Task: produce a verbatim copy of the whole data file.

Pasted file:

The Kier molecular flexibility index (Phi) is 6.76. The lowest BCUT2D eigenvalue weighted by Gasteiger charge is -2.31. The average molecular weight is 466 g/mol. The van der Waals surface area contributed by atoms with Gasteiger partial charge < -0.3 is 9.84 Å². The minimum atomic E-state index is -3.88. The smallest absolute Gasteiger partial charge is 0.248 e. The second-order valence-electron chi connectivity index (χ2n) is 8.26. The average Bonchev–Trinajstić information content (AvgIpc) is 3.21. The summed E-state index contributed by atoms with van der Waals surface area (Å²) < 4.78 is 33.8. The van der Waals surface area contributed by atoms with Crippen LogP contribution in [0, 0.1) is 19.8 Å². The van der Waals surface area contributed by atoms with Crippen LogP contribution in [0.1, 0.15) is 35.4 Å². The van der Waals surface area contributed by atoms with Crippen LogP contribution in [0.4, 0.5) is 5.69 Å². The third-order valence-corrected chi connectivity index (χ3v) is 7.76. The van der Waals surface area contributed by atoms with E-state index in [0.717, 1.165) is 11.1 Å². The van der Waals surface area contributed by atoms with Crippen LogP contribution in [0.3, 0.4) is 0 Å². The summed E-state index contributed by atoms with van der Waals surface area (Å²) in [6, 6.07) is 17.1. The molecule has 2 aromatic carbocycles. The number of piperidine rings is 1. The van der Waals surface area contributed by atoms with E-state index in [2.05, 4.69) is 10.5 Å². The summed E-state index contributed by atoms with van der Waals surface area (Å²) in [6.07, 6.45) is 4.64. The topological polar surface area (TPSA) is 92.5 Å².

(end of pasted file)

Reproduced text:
The Kier molecular flexibility index (Phi) is 6.76. The lowest BCUT2D eigenvalue weighted by Gasteiger charge is -2.31. The average molecular weight is 466 g/mol. The van der Waals surface area contributed by atoms with Gasteiger partial charge < -0.3 is 9.84 Å². The minimum atomic E-state index is -3.88. The smallest absolute Gasteiger partial charge is 0.248 e. The second-order valence-electron chi connectivity index (χ2n) is 8.26. The average Bonchev–Trinajstić information content (AvgIpc) is 3.21. The summed E-state index contributed by atoms with van der Waals surface area (Å²) < 4.78 is 33.8. The van der Waals surface area contributed by atoms with Crippen LogP contribution in [0, 0.1) is 19.8 Å². The van der Waals surface area contributed by atoms with Crippen LogP contribution in [0.1, 0.15) is 35.4 Å². The van der Waals surface area contributed by atoms with Crippen LogP contribution in [0.4, 0.5) is 5.69 Å². The third-order valence-corrected chi connectivity index (χ3v) is 7.76. The van der Waals surface area contributed by atoms with E-state index in [0.717, 1.165) is 11.1 Å². The van der Waals surface area contributed by atoms with Crippen LogP contribution in [0.3, 0.4) is 0 Å². The summed E-state index contributed by atoms with van der Waals surface area (Å²) in [6, 6.07) is 17.1. The molecule has 2 aromatic carbocycles. The number of piperidine rings is 1. The van der Waals surface area contributed by atoms with E-state index in [2.05, 4.69) is 10.5 Å². The summed E-state index contributed by atoms with van der Waals surface area (Å²) in [6.07, 6.45) is 4.64. The topological polar surface area (TPSA) is 92.5 Å².